The future of the left since 1884

ELECTION REACTION: The staging post to power?

A Labour prime minister did not enter 10 Downing Street today. But the June election must still be chalked up as a huge success for the Labour party and a personal triumph for Jeremy Corbyn. To go from 30 per...


A Labour prime minister did not enter 10 Downing Street today. But the June election must still be chalked up as a huge success for the Labour party and a personal triumph for Jeremy Corbyn. To go from 30 per cent of the vote to 40 per cent in the space of two years is a very big achievement, especially when Labour had been doing so badly in the pre-campaign polls. And it is hugely welcome to win seats in England, Scotland and Wales despite the Conservatives’ success in capturing Ukip and SNP votes.

It is true that Labour gained only 30 seats, leaving the party still 64 seats short of a majority of one. But crucially, the party can now realistically win the next time the country votes, as there are enough competitive marginals for a majority: the talk of an inevitable 15 or 20 years of Tory hegemony is over.

The chart below shows how the mountain Labour has to climb to win a majority of one is less than half the size it was before this election: Labour now only needs a swing of 4 percentage points in the seat that would hand it a majority; before it required 9 percentage points to take the equivalent ‘winning line’ constituency.


Just as importantly, the geographic and demographic variety of the seats where the party made progress shows that Labour does not have to choose between being the party of metropolitan liberalism or working-class grit: it can and must be both. Moving forward further will be easier now that Labour is advancing in every nation and region, in constituencies with very different social mixes. Labour will not need to second-guess whether its voters were once Remainers or Leavers, but can instead play its hand on Brexit as a patriotic champion of the national interest.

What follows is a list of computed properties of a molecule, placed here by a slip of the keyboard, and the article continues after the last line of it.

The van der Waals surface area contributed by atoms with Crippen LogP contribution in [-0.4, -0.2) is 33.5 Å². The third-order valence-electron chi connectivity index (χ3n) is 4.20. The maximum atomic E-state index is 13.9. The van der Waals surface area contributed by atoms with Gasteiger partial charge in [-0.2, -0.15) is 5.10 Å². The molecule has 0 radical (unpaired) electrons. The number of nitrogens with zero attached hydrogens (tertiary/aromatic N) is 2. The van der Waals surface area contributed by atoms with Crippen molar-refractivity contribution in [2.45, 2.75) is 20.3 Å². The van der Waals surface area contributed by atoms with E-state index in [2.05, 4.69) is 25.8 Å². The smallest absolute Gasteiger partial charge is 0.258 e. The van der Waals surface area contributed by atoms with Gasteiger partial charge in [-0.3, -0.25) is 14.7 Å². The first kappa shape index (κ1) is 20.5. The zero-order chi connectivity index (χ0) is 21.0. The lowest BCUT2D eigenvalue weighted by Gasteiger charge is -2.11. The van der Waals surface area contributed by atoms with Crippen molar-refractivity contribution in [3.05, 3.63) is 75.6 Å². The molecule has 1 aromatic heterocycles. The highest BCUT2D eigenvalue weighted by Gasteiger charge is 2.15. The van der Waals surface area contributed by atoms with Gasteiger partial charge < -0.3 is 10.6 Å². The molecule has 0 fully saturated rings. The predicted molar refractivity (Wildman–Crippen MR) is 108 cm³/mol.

Of course, with the Conservatives’ error-strewn campaign and the implosion of Theresa May’s political honeymoon Labour was always going to compare favourably. But the party’s own campaign also made a big difference and here Jeremy Corbyn deserves great credit. First, his personal sincerity, conviction and authenticity shone through. In contrast to most of his time as leader, Corbyn looked at ease under the glare of media scrutiny and genuinely happy to be doing the job. Being comfortable in your own skin matters, as May has discovered. Second, his decision to present a ‘red meat’ manifesto, without the caution, calculation or stealth of the Brown and Miliband eras paid dividends. Labour had a significant, clear and easily communicated offer, which was popular even with people who didn’t care for Corbyn himself.

The big question now is what it will take for Labour to win from here? The 13 million voters who backed Labour included people voting because of Corbyn and people voting despite of Corbyn, as well as instinctive Labour tribalists who would never go anywhere else. That coalition could prove unstable if the prospect of a Labour government looms larger. Although Labour’s ‘floor’ is clearly higher than many feared, the party’s 2017 vote is not necessarily a dependable base from which to reach out further.

The answer for Labour must be to combine head and heart. Corbyn has shown that campaigning with conviction and making big promises works. But to win power, voters need to believe that the party can govern. Labour must show it is a credible shadow administration not just a protest movement, while still retaining the boldness and authenticity that has defined this election. The task is to campaign with Corbyn’s poetry, but also show that the Labour team is ready, at a moment’s notice, to govern in prose.

Corbyn’s leadership of the party is secure but, collectively, the Labour team must look competent, confident and prepared for power. To pull this off, the rival factions must bury the hatchet. Corbyn’s critics should admit that they overplayed their concerns about his capability and electoral appeal – and they should offer to serve on the frontbench. Meanwhile Corbyn, in his moment of triumph, should recognise that the party will only move forward again if he supplements his own homespun charm with the different attractions of colleagues who look like ministers in waiting. With Keir Starmer we’ve seen already that this double-act can work.

There is an alternative to a Shadow Cabinet of All The Talents but it would be a disaster for the party’s chances of winning power. Instead of building on the newfound unity of the election campaign, Corbyn’s backers could use their leader’s strengthened position to fight a re-match of the last two years and execute a slow-motion purge of all those who underestimated Labour’s leader. But if there is a return to Labour’s civil wars, then 2017 will prove a high-water mark and the party’s new coalition of voters will splinter fast. On the other hand, if Jeremy Corbyn assembles a Shadow Cabinet capable of out-gunning Theresa May’s embattled frontbench – to prove that Labour has both head and heart – then this election could be a staging post to government, far sooner than we think.



Andrew Harrop

Andrew Harrop is general secretary of the Fabian Society.


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